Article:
First Look at Armbian Linux on Raspberry Pi 4

Armbian Linux Raspberry Pi

Armbian, a powerful project providing Debian and Ubuntu Linux environments for ARM boards and computers, has recently started offering images for the Raspberry Pi 4 SBC.

Every time I write an article about Armbian, people ask: when will Raspberry Pi support be available? Well, the wait is (almost) over as the Armbian community has finally added build framework support for the Raspberry Pi 4 single-board computer.

So of course I had to see Armbian Linux in action on my Raspberry Pi 4 Model B SBC with 8GB RAM. Armbian is currently providing builds based on the upcoming Ubuntu 22.04 LTS (Jammy Jellyfish) operating system series with the Xfce and Cinnamon desktop environments pre-installed, as well as a text-based (CLI) variant.

Installation and first impression

Installing Armbian Linux on the Raspberry Pi 4 is as easy as downloading the image (new builds are generated every day) and writing it to a microSD card with an SD card flashing utility, such as the Raspberry Pi Imager or GNOME’s Disks. No tricks or gimmicks!

First boot takes a bit as the filesystem needs to be resized and hardware optimizations applied. During the first run, you are promoted to enter a strong password for the root (system administrator) account, choose the default system shell (Bash of ZSH), as well as to create a user and set a password for it (optional).

Once you’ve done the steps above, the system will automatically enter the live session, Xfce or Cinnamon in this case. Of course, I’ve tested both variants to see how they work.

Fair warning: These are nighly builds and come without any warranty whatsoever. You’ll also see a warning during the first-run setup mentioned above, so read it carefully and be aware of the fact that your system may break in the future.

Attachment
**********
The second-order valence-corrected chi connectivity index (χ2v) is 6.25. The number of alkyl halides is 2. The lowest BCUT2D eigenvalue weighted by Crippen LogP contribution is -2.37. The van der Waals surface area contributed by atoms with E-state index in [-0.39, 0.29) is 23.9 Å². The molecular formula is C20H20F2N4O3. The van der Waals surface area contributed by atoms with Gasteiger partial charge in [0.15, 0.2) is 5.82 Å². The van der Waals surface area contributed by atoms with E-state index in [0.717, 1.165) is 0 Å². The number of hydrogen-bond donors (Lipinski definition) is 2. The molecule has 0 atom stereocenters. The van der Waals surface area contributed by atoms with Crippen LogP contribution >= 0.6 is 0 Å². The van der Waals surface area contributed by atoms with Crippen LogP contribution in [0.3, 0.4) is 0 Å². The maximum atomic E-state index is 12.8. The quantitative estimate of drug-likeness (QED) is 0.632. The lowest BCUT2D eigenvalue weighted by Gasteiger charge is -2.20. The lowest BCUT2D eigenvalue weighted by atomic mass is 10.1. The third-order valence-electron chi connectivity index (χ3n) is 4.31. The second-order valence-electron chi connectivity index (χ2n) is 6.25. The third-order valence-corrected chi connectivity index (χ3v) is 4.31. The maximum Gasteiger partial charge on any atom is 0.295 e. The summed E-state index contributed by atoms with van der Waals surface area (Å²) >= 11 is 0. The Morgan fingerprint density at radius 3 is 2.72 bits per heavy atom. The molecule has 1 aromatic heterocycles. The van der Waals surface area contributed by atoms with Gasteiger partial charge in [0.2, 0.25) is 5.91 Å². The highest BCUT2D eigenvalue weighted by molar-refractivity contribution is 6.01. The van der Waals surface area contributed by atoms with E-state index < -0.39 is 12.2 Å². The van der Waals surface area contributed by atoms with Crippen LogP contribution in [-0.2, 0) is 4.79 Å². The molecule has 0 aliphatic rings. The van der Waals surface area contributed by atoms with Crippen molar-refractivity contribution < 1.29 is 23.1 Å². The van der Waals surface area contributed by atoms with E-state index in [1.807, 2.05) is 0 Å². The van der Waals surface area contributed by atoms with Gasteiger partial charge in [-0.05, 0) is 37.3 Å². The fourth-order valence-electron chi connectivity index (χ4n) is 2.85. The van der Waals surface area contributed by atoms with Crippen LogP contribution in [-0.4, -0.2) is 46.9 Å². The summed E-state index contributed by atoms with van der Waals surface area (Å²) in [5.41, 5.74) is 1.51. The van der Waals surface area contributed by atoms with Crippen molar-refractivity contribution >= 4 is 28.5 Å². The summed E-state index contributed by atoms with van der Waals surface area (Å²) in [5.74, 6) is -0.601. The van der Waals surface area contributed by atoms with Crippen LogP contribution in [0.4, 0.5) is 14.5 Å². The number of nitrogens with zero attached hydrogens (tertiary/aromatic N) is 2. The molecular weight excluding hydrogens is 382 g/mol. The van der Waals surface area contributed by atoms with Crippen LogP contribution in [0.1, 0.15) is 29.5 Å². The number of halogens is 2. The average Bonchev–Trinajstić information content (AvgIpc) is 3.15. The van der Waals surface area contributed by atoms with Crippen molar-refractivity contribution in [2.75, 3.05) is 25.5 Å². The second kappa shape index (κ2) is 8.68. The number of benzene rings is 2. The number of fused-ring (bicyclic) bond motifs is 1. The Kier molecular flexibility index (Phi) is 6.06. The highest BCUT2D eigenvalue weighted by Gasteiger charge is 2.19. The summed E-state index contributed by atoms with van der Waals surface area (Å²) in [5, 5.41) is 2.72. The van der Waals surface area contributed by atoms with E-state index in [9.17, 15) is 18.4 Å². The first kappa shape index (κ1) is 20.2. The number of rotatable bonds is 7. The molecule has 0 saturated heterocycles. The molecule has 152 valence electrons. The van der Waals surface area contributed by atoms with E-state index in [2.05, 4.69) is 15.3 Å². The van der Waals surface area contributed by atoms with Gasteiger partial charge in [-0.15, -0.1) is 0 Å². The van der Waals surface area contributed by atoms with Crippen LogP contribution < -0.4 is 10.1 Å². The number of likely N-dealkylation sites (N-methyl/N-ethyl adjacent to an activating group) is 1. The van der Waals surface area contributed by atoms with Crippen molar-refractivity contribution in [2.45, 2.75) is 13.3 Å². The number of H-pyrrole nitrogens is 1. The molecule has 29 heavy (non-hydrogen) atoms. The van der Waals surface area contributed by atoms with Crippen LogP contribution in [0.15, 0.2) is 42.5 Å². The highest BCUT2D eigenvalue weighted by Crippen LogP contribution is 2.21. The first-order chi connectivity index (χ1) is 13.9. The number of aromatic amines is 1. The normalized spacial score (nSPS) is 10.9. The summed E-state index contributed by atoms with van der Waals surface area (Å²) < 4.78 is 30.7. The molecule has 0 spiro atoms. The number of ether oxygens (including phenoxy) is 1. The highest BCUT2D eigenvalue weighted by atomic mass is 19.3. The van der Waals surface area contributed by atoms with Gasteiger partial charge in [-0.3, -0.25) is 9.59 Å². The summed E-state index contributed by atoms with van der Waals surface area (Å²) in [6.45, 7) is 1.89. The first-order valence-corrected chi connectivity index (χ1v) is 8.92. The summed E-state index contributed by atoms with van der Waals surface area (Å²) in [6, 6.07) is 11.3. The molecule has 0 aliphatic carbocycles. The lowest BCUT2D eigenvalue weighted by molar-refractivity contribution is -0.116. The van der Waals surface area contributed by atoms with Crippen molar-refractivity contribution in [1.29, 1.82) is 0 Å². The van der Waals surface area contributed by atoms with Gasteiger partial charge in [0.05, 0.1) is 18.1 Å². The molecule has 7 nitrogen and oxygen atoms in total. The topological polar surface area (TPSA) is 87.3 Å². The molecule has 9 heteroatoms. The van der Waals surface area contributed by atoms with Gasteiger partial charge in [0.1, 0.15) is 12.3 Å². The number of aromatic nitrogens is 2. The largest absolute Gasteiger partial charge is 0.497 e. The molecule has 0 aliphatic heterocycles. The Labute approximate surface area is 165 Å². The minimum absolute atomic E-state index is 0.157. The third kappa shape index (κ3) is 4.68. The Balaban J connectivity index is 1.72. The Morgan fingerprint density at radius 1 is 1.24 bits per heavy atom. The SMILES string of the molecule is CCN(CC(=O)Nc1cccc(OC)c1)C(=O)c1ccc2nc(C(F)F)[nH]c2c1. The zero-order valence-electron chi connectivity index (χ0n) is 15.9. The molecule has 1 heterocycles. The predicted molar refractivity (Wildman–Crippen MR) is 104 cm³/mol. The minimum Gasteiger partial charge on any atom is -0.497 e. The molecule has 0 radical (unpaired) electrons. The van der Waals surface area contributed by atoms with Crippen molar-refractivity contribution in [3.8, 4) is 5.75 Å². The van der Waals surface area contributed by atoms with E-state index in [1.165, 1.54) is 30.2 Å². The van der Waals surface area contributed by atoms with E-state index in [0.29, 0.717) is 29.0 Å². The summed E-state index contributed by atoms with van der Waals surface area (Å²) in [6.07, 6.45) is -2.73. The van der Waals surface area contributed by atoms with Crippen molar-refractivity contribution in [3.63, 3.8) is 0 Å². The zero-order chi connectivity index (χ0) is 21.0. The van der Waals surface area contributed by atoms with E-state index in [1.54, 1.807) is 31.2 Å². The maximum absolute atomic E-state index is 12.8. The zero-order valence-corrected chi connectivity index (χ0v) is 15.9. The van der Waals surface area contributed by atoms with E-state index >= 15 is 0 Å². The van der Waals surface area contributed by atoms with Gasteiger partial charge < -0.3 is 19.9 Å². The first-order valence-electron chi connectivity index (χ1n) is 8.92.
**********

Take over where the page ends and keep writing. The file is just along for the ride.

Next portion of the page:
Xfce or Cinnamon?

Armbian for Raspberry Pi 4 uses the same theme for both the Xfce and Cinnamon editions. There are very small differences between the two environments, so, in the end, it’s only a matter of choice, if you like Xfce or Cinnamon.

In addition, they both come with the same pre-installed apps, arranged in the same categories for easy reference. Some popular apps included in the Raspberry Pi 4 Armbian builds are Firefox and Chromium web browsers, GIMP image editor, LibreOffice office suite, Thunderbird email client, Transmission torrent downloader, Pinta drawing app, and MPV media player.

There is, however, a major difference between the two editions, and that’s the fact that the Xfce flavor uses the Xfce 4.16 desktop environment, while the Cinnamon edition ships with the old Cinnamon 4.8 desktop environment rather than the newer Cinnamon 5.0, or recently released Cinnamon 5.2.

What works and what doesn’t work?

Sound doesn’t work on either edition, and this may be a major drawback for many of you wanting to run Armbian Linux on your Raspberry Pi 4 computers. While the Cinnamon edition features a volume control in the system tray area (doesn’t do anything), the Xfce edition doesn’t even come with a system tray volume applet by default.

The good news is that Wi-Fi and Bluetooth work out of the box. What also works, and quite well, is HD (720p) and Full HD (1080p) YouTube video playback, but without sound it’s no fun. Apart from that, connecting an external drive or remote share works, and I couldn’t find any other major issues. For a nightly build, it works very nice!

Final thoughts

One thing that I like about Armbian Linux is its powerful configuration utility that lets you do a lot of things, including but not limited to installing IR support, disable IPv6 for APT, create a Wi-Fi hotspot, disable Armbian kernel updates (which may break your system), change the CPU speed and governor, and much more.

All in all, I find Armbian Linux on the Raspberry Pi 4 to be fast and work without issues, for a nightly build. I really hope that this becomes a stable build in the near future, but the Armbian community needs an official maintainer for it to become reality.

Last updated 7 months ago